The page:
Monoprints

A Monoprint is a one-of-a-kind print that forms part of a series. Each finished monoprint varies from the other, but a common element is present in each print.

It may be made the same way as a monotype but is one of a series; therefore, it is only partially unique. One image may be pulled from the plate. However, a secondary or third less contrasted image may be pulled from the same plate afterward. This is called a 'ghost' image. It will have the same shapes but different values.

Brayer, Ink Plate & Ink

The Process

A monoprint is similar to a monotype, but in a monoprint, part of the image is repeatable, derived from a fixed matrix—that is, parts of the plate are marked permanently. The result is still unique but includes elements that can be repeated in multiple prints (Camhy, 2017).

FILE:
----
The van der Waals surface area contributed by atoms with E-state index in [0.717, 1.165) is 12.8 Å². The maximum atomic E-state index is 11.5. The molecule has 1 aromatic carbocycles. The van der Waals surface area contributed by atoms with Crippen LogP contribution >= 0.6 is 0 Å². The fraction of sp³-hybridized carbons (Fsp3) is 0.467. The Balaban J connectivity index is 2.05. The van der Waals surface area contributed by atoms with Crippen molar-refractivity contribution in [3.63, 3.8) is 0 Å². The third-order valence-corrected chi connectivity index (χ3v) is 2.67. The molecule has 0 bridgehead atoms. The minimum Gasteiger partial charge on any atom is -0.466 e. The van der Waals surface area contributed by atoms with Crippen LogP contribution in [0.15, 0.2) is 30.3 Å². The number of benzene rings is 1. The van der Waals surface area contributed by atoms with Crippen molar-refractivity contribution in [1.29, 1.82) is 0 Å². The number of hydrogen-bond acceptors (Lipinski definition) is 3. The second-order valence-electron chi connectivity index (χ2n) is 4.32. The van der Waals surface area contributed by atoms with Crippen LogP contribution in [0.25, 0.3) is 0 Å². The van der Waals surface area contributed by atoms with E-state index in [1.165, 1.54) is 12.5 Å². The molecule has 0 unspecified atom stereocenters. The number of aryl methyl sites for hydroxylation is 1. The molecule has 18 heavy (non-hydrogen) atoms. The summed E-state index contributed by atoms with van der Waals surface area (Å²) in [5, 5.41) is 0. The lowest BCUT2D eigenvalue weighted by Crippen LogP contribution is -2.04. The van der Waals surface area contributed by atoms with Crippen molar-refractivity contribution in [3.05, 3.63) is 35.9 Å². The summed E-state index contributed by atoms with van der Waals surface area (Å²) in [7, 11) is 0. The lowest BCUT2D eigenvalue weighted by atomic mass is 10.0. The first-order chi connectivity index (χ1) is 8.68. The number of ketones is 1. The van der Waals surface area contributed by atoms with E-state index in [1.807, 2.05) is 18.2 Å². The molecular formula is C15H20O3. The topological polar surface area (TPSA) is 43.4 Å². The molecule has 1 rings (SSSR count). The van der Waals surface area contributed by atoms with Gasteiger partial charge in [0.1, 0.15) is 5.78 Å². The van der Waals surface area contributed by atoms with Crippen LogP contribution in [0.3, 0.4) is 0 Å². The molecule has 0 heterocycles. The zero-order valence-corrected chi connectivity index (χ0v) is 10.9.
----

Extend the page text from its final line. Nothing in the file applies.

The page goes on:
The handling of a plate can produce dramatically different effects from print to print. Manipulation of the ink, varied printing pressure, and the choice of printing paper all contribute to the results. Prints from the same plate are not intended to be part of a consistent edition. Each will inevitably evolve in its own direction—instead, a series of related but distinct works (Camhy, 2017).


References

Camhy, Sherry. (2017, winter). Painterly Prints: Monotype and Monoprint. Drawing Magazine. p. 20.


Back to Top ↑

Contact Form